The advantages of larger block size include: smaller tag storage (or larger cache capacity for a given tag storage budget), greater bandwidth efficiency, memory error correction code efficiency, potentially improved way prediction/memoization, potentially larger access bandwidth, effective prefetching under sufficient spatial locality in the reference stream, and reduced coherence directory overhead (and potentially reduced coherence traffic overhead).
Smaller tags (doubling block size halves the number of tags and removes one bit per tag) can be a significant consideration if tag access latency or storage capacity is a significant concern. In the past (and for huge off-chip caches) greatly reducing the number of tags can make the difference between fitting the tags on chip (with latency and pin-count benefits) and having tags off-chip. Larger cache size (under constrained tag storage) and lower tag access latency have obvious benefits for average memory access time. (Obviously, at extremely small block sizes, the total storage overhead for tags may noticeably impact data capacity.)
(The size of an off-chip cache could also be chosen after processor chip manufacture with little additional hardware cost in the processor chip, previously not uncommon for off-chip L2 caches. Incidentally, doubling block size would also allow doubling the cacheable memory address space with the same tags.)
Greater bandwidth efficiency comes from knowing that a larger chunk of memory will be retrieved. With a given DRAM burst length, the size of an access constraints the width of the interface. (An implementation could always fetch the adjacent cache block of data to gain the advantage for reads at a lower capacity cost, storing such in a small prefetch buffer. Writeback would be more complicated but they are less common and writeback bandwidth constrained workloads would tend to have spatial locality that could be exploited by checking for adjacent blocks.)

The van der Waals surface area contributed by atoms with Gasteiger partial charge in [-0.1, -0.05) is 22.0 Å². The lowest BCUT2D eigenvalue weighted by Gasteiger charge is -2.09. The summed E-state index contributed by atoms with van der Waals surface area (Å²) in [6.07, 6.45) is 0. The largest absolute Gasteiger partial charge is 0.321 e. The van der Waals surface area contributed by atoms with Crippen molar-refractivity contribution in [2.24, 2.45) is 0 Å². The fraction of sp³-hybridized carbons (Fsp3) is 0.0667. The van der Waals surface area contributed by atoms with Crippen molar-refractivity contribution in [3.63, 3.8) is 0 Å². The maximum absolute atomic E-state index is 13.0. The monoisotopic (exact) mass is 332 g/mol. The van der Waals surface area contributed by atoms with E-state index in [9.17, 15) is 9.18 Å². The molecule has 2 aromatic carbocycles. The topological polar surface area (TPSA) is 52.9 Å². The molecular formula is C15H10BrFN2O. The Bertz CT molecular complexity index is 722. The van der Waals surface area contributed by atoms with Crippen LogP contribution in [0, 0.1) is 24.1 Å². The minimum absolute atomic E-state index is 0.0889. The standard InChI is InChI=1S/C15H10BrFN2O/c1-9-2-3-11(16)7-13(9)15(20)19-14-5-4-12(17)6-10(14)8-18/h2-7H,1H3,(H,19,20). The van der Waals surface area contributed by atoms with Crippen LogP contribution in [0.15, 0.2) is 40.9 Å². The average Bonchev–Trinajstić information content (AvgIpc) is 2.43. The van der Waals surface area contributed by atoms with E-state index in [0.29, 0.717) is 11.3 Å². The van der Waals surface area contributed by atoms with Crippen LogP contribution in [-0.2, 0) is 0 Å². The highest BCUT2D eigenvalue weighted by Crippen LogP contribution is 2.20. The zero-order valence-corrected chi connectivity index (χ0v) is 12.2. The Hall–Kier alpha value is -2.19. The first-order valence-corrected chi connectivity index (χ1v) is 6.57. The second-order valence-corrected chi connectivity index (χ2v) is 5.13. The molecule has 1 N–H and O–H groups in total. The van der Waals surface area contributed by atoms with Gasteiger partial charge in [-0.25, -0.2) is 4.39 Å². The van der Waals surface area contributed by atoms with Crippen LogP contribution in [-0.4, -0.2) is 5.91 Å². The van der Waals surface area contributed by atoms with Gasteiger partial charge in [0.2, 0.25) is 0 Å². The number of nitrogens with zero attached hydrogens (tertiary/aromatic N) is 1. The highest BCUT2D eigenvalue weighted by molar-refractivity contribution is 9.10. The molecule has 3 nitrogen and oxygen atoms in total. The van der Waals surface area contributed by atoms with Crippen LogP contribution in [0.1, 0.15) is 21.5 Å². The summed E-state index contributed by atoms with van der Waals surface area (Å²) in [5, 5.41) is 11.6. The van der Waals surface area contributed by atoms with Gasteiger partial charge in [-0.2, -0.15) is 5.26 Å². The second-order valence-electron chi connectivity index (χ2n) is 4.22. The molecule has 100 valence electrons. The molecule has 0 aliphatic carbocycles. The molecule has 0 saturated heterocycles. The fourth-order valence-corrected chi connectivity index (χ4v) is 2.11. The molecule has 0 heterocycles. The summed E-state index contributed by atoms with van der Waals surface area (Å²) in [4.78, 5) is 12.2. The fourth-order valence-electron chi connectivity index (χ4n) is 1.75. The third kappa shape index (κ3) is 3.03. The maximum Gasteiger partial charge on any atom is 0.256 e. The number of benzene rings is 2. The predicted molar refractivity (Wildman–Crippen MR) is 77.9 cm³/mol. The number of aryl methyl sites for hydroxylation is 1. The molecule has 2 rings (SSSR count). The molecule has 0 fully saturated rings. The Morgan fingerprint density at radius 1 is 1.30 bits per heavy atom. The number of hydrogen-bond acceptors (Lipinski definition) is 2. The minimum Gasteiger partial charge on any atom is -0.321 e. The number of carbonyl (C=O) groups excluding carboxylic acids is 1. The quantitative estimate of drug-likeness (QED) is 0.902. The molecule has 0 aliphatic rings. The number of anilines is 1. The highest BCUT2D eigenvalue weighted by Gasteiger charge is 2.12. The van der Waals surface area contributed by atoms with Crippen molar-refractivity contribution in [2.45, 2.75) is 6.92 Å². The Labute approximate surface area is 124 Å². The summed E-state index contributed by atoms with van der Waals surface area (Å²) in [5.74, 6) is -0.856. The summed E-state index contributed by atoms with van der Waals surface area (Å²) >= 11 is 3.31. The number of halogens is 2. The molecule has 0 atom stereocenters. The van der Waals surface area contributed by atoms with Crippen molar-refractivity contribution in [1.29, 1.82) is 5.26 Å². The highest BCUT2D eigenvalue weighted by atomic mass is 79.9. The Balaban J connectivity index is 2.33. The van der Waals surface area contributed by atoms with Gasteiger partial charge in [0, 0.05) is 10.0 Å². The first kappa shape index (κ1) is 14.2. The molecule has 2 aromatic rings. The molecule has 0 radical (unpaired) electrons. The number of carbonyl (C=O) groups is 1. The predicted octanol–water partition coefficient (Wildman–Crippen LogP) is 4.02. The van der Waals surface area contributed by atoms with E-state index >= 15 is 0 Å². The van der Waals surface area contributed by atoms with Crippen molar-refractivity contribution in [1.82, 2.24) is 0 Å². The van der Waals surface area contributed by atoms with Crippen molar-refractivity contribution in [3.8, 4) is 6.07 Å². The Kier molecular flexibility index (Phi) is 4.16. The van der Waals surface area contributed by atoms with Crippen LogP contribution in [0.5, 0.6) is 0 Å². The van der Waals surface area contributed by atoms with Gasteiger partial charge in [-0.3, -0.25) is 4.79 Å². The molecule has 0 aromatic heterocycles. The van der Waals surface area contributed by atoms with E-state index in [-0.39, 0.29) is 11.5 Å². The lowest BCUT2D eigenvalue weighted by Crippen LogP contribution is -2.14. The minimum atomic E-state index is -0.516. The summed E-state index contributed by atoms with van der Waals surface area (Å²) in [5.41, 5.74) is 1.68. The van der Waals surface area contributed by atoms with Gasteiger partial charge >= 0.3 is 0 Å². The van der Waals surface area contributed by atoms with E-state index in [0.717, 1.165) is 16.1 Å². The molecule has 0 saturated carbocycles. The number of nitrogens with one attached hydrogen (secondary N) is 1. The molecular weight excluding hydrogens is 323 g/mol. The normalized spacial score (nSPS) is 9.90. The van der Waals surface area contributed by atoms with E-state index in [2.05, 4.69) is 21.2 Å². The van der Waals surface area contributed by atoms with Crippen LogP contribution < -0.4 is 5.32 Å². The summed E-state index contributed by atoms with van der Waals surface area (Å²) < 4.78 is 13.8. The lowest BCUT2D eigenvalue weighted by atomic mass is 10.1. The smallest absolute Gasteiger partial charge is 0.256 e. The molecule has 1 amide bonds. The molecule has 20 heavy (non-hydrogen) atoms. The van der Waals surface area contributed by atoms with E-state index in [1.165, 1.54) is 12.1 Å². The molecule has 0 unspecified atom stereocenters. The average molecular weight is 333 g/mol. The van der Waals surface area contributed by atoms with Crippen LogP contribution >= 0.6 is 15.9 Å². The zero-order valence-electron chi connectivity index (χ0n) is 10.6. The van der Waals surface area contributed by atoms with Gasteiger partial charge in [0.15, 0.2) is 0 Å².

ECC encoding is more efficient given a larger block size. While this would not effect the L1 overhead since L1 would handle sub-block writes, the overhead in memory for a given amount of correction would be lower. Fetch size can also impact the practicality of chip-scale redudancy (e.g., IBM's ChipKill). A wider interface can use more DRAM chips with the same commodity bit width and burst length, reducing the overhead to provide a given level of correction even when an entire DRAM chip is unreliable because the fraction of information coming from one chip is less. Memory ECC encoding is typically over chunks smaller than blocks, but extending the encoding beyond fetch units is more complex and adds overhead (in theory, information required for correction could be shared over more than one chunk, requiring writebacks to have larger granularity).
A larger block size can also improve way prediction accuracy by reducing choice (all chunks within a cache block that would be separate cache blocks with a smaller block size are in the same way by definition) and exposing greater spatial locality (this improves warm-up and hit rate in some predictors). For partial virtual tag way predictors, larger block sizes increase the number of tag bits available for a given storage budget (which is constrained by latency), increasing accuracy. Way prediction can provide lower access latency. Way memoization for streaming accesses (most instruction cache accesses with modest fetch width and a significant number of data accesses) will be available for more accesses before the way changes.
Larger block size also facilitates higher access bandwidth by facilitating a larger number of banks within the same cache block. By using what is effectively single-cycle tag memoization, any banks within a block can supply data with only a single tag check; a larger block increases the chance that more than one access will be within the block. This does not decrease the latency of an individual access but allows more accesses to be started earlier, reducing the effective average memory access time.
The advantage of effective prefetching under adequate spatial locality of access is the commonly presented advantage. This advantage is reduced given prefetching which can dynamically exploit spatial locality when present without the storage overhead of larger blocks.
The storage overhead for directory-based coherence is also reduced with a larger block size. Full directories store the coherence state for each block, often by tracking it for each memory block, so using a larger block obviously reduces the relative overhead. Similarly, caching directory entries becomes more effective. (Coherence traffic may also be reduced due to spatial locality. As with prefetching, smaller blocks can be used while dynamically choosing larger coherence requests to reduce the number of requests on the network. False sharing increases coherence traffic.)